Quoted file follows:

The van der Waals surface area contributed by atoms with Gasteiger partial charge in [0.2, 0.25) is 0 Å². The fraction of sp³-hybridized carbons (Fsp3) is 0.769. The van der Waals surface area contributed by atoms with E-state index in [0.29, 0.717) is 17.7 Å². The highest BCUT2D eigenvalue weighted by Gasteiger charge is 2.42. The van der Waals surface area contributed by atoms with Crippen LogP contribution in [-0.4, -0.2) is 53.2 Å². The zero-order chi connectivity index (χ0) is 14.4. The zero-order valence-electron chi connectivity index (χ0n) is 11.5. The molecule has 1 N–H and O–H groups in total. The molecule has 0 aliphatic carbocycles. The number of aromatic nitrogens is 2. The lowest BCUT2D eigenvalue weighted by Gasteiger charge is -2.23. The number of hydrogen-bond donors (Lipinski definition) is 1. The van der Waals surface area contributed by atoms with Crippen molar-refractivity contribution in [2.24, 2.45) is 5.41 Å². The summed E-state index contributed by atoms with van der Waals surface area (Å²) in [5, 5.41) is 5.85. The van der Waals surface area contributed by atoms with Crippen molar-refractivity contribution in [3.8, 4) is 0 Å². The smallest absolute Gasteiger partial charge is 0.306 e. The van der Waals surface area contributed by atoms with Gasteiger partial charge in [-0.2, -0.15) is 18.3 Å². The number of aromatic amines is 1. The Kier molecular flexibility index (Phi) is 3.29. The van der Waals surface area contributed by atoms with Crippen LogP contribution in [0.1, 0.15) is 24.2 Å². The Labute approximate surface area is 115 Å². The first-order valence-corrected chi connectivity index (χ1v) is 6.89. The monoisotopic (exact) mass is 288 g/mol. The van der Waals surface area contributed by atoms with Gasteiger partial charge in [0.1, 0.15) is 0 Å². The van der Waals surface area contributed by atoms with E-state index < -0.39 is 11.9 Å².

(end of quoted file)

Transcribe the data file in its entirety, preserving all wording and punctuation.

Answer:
The van der Waals surface area contributed by atoms with Gasteiger partial charge in [0.2, 0.25) is 0 Å². The fraction of sp³-hybridized carbons (Fsp3) is 0.769. The van der Waals surface area contributed by atoms with E-state index in [0.29, 0.717) is 17.7 Å². The highest BCUT2D eigenvalue weighted by Gasteiger charge is 2.42. The van der Waals surface area contributed by atoms with Crippen LogP contribution in [-0.4, -0.2) is 53.2 Å². The zero-order chi connectivity index (χ0) is 14.4. The zero-order valence-electron chi connectivity index (χ0n) is 11.5. The molecule has 1 N–H and O–H groups in total. The molecule has 0 aliphatic carbocycles. The number of aromatic nitrogens is 2. The lowest BCUT2D eigenvalue weighted by Gasteiger charge is -2.23. The number of hydrogen-bond donors (Lipinski definition) is 1. The van der Waals surface area contributed by atoms with Crippen molar-refractivity contribution in [2.24, 2.45) is 5.41 Å². The summed E-state index contributed by atoms with van der Waals surface area (Å²) in [5, 5.41) is 5.85. The van der Waals surface area contributed by atoms with Crippen molar-refractivity contribution in [3.8, 4) is 0 Å². The smallest absolute Gasteiger partial charge is 0.306 e. The van der Waals surface area contributed by atoms with Gasteiger partial charge in [-0.2, -0.15) is 18.3 Å². The number of aromatic amines is 1. The Kier molecular flexibility index (Phi) is 3.29. The van der Waals surface area contributed by atoms with Crippen LogP contribution in [0.1, 0.15) is 24.2 Å². The Labute approximate surface area is 115 Å². The first-order valence-corrected chi connectivity index (χ1v) is 6.89. The monoisotopic (exact) mass is 288 g/mol. The van der Waals surface area contributed by atoms with Gasteiger partial charge in [0.1, 0.15) is 0 Å². The van der Waals surface area contributed by atoms with E-state index < -0.39 is 11.9 Å².